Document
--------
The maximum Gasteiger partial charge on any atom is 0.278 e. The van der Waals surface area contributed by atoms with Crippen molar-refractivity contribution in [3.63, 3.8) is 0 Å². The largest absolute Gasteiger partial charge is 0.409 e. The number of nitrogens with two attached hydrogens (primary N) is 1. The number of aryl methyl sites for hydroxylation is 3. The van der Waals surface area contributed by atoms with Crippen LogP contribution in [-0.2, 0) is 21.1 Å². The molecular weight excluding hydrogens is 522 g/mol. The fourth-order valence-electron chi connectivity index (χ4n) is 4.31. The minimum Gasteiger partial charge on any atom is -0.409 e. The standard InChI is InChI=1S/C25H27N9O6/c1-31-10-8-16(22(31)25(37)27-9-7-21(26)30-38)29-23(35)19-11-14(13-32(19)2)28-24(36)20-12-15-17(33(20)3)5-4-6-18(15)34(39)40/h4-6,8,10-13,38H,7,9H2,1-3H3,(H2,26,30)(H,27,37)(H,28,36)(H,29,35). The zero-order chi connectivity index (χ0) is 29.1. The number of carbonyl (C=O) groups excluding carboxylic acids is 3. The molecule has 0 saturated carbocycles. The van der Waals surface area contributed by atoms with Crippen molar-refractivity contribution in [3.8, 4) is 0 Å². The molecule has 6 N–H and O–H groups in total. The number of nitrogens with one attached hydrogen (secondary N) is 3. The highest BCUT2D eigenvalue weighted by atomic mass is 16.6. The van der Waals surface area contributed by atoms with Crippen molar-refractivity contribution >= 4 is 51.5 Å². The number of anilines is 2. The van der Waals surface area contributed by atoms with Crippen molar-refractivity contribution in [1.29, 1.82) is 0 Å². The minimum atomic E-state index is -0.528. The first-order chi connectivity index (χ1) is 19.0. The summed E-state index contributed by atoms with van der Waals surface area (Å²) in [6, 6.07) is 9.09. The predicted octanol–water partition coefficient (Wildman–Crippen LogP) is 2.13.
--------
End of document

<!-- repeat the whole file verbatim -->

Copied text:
The maximum Gasteiger partial charge on any atom is 0.278 e. The van der Waals surface area contributed by atoms with Crippen molar-refractivity contribution in [3.63, 3.8) is 0 Å². The largest absolute Gasteiger partial charge is 0.409 e. The number of nitrogens with two attached hydrogens (primary N) is 1. The number of aryl methyl sites for hydroxylation is 3. The van der Waals surface area contributed by atoms with Crippen LogP contribution in [-0.2, 0) is 21.1 Å². The molecular weight excluding hydrogens is 522 g/mol. The fourth-order valence-electron chi connectivity index (χ4n) is 4.31. The minimum Gasteiger partial charge on any atom is -0.409 e. The standard InChI is InChI=1S/C25H27N9O6/c1-31-10-8-16(22(31)25(37)27-9-7-21(26)30-38)29-23(35)19-11-14(13-32(19)2)28-24(36)20-12-15-17(33(20)3)5-4-6-18(15)34(39)40/h4-6,8,10-13,38H,7,9H2,1-3H3,(H2,26,30)(H,27,37)(H,28,36)(H,29,35). The zero-order chi connectivity index (χ0) is 29.1. The number of carbonyl (C=O) groups excluding carboxylic acids is 3. The molecule has 0 saturated carbocycles. The van der Waals surface area contributed by atoms with Crippen molar-refractivity contribution in [3.8, 4) is 0 Å². The molecule has 6 N–H and O–H groups in total. The number of nitrogens with one attached hydrogen (secondary N) is 3. The highest BCUT2D eigenvalue weighted by atomic mass is 16.6. The van der Waals surface area contributed by atoms with Crippen molar-refractivity contribution >= 4 is 51.5 Å². The number of anilines is 2. The van der Waals surface area contributed by atoms with Crippen molar-refractivity contribution in [1.29, 1.82) is 0 Å². The minimum atomic E-state index is -0.528. The first-order chi connectivity index (χ1) is 19.0. The summed E-state index contributed by atoms with van der Waals surface area (Å²) in [6, 6.07) is 9.09. The predicted octanol–water partition coefficient (Wildman–Crippen LogP) is 2.13.